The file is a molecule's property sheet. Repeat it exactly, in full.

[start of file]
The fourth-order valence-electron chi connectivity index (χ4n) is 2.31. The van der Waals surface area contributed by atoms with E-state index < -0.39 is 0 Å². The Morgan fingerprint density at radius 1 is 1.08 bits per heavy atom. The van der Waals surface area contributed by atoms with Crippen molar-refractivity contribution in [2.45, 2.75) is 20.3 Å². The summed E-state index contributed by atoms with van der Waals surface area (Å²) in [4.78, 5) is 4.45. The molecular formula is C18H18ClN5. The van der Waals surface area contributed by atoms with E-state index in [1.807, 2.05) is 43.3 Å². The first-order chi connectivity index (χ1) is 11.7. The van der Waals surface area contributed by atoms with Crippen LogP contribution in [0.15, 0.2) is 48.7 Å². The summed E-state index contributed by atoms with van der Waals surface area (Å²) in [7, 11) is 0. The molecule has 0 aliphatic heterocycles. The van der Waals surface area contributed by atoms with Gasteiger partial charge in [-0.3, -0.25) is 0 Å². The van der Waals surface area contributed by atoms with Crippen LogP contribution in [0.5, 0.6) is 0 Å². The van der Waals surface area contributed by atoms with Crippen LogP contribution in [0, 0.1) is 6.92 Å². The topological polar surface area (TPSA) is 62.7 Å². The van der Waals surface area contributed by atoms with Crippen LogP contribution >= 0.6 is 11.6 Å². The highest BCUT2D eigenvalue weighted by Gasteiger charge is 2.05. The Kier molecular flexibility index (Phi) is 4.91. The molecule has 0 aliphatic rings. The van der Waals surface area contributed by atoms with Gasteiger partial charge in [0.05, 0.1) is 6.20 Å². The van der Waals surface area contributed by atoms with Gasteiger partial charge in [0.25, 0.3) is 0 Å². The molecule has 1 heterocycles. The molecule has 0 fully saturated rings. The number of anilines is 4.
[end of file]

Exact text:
The fourth-order valence-electron chi connectivity index (χ4n) is 2.31. The van der Waals surface area contributed by atoms with E-state index < -0.39 is 0 Å². The Morgan fingerprint density at radius 1 is 1.08 bits per heavy atom. The van der Waals surface area contributed by atoms with Crippen molar-refractivity contribution in [2.45, 2.75) is 20.3 Å². The summed E-state index contributed by atoms with van der Waals surface area (Å²) in [4.78, 5) is 4.45. The molecular formula is C18H18ClN5. The van der Waals surface area contributed by atoms with E-state index in [1.807, 2.05) is 43.3 Å². The first-order chi connectivity index (χ1) is 11.7. The van der Waals surface area contributed by atoms with Crippen LogP contribution in [0.15, 0.2) is 48.7 Å². The summed E-state index contributed by atoms with van der Waals surface area (Å²) in [7, 11) is 0. The molecule has 0 aliphatic heterocycles. The van der Waals surface area contributed by atoms with Gasteiger partial charge in [-0.3, -0.25) is 0 Å². The van der Waals surface area contributed by atoms with Crippen LogP contribution in [0.5, 0.6) is 0 Å². The van der Waals surface area contributed by atoms with Crippen LogP contribution in [0, 0.1) is 6.92 Å². The topological polar surface area (TPSA) is 62.7 Å². The van der Waals surface area contributed by atoms with Crippen LogP contribution >= 0.6 is 11.6 Å². The highest BCUT2D eigenvalue weighted by Gasteiger charge is 2.05. The Kier molecular flexibility index (Phi) is 4.91. The molecule has 0 aliphatic rings. The van der Waals surface area contributed by atoms with Gasteiger partial charge in [0.05, 0.1) is 6.20 Å². The van der Waals surface area contributed by atoms with Gasteiger partial charge in [0.25, 0.3) is 0 Å². The molecule has 1 heterocycles. The molecule has 0 fully saturated rings. The number of anilines is 4.